Post # 46
- Wedding: April 2017 - City, State
Patients aren’t dolls, they are actual people with real feelings that can experience genuine emotional trauma from shitty, uncaring doctors. Yes, every OBs goal is healthy baby and healthy mom, yet some seem to accomplish that goal without being condescending assholes, so there’s no excuse for the doctors that are jerks. You can be an effective doctor AND a decent human being at the same time.
Giving birth without medication is badass. This is not to poop on how anyone has given birth of course, but the whole “it doesn’t make you a hero and you won’t get a medal for it” is needlessly dismissive. I’m due in 3 weeks. My goal is to go unmedicated. I may feel two contractions, say “F that” and put the epidural in myself. But I’m 100% going to give myself a pat on the back if I’m able to go through the experience without any medication. At the end we all want mom and baby safe and happy, and people do need to be flexible in their plans, but being able to give birth without any meds gets an extra clap from me, and I’m impressed by those that can manage it. That doesn’t take anything away from anyone who brought their beautiful child into this world in any other way.
Post # 47
Agree with you. I’ve heard the “unmedicated births don’t get you a medal” line a thousand times. I get that it’s supposed to make moms trying for unmedicated births feel better if they aren’t able to manage it, but it dismisses the reasons a woman may have for wanting to try in the first place. I’m not doing it because I’m trying to win the Mommy Olympics – I have real, legitimate reasons for making that choice for both myself and my baby. But then again this is just one comment in a long line of many that I’ve received while pregnant that I put in the “shit I’m going to ignore” pile from other women who I’m sure think they sound well-meaning, LOL. (@catt This is in no way directed at you or trying to be catty, I get what you’re saying and totally respect that any way baby gets here is ok – my perspective is just the other side of that coin.)
I’ve also heard…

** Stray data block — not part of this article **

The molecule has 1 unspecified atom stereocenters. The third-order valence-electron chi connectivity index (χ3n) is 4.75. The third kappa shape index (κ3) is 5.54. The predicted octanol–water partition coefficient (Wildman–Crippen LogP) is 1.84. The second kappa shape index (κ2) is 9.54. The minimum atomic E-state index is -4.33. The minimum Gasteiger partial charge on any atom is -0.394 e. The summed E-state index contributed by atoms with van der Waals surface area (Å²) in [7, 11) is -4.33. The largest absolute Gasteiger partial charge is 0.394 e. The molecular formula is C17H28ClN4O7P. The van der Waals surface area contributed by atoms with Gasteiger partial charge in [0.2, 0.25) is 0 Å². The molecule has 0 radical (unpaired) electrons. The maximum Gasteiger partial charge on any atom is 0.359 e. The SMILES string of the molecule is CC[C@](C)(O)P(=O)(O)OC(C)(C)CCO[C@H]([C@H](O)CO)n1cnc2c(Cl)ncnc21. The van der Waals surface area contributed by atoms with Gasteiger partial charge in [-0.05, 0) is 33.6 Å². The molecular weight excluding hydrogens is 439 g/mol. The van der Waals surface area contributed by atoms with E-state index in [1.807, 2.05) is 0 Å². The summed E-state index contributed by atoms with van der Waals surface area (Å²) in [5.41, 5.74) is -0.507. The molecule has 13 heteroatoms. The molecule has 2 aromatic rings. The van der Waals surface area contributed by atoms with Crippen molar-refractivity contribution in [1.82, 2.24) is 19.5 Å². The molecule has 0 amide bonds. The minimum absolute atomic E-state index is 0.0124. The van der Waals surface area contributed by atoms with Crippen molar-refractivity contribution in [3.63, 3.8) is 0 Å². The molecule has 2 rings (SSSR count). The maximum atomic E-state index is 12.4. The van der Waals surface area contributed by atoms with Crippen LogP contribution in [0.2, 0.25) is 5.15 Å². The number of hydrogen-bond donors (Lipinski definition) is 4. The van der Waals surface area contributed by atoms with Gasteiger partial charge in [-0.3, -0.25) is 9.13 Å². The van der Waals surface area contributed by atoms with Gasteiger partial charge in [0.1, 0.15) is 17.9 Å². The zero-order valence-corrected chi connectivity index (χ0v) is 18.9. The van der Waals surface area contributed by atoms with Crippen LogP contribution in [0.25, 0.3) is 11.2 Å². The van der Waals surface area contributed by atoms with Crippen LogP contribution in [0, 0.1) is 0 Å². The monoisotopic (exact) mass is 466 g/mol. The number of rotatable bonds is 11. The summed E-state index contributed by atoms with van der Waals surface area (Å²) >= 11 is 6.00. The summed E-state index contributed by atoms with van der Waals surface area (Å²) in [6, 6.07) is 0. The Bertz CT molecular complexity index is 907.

“Are you sure there aren’t two?”
“Are you sure you don’t have gestational diabetes?”
“You’re going to breastfeed, right? It’s best.”
“You have to stay stress-free, stress dries up milk, you know.” (These two gems were from my MIL)
“You should stop lifting weights while you’re pregnant, it’s dangerous.”
“Are you being active enough?”
“I hope you’re eating healthy.”
Post # 48
this is good advice, but also remember women need to be allowed space to be upset if they didn’t get the birth they wanted. My first was unmedicated, vaginal delivery but she was whisked away because her heart rate dropped and I missed out on delayed cord-cutting and immediate skin to skin. I was Overall pleased that I went natural and glad that baby girl was totally healthy, but still bummed I didn’t get those first snuggles. Cue my second baby and after pushing for a few hours he got stuck and I needed a c-section. I was SUPER pissed. Still am. I can be glad that we managed to get through it and we are both safe and healthy but, for me, a c-section was super defeating. My unmedicated vaginal birth was SO empowering and I felt like a bad ass. Despite having a longer and harder labor the second time I felt like birth happened to me, not like I made it happen. Plus I’m left with a scar that itches and is numb and nothing in my midsection feels quite right. Do I dwell on it daily? No. But if someone were to ask me I’m very upfront that I am not happy about the c-section.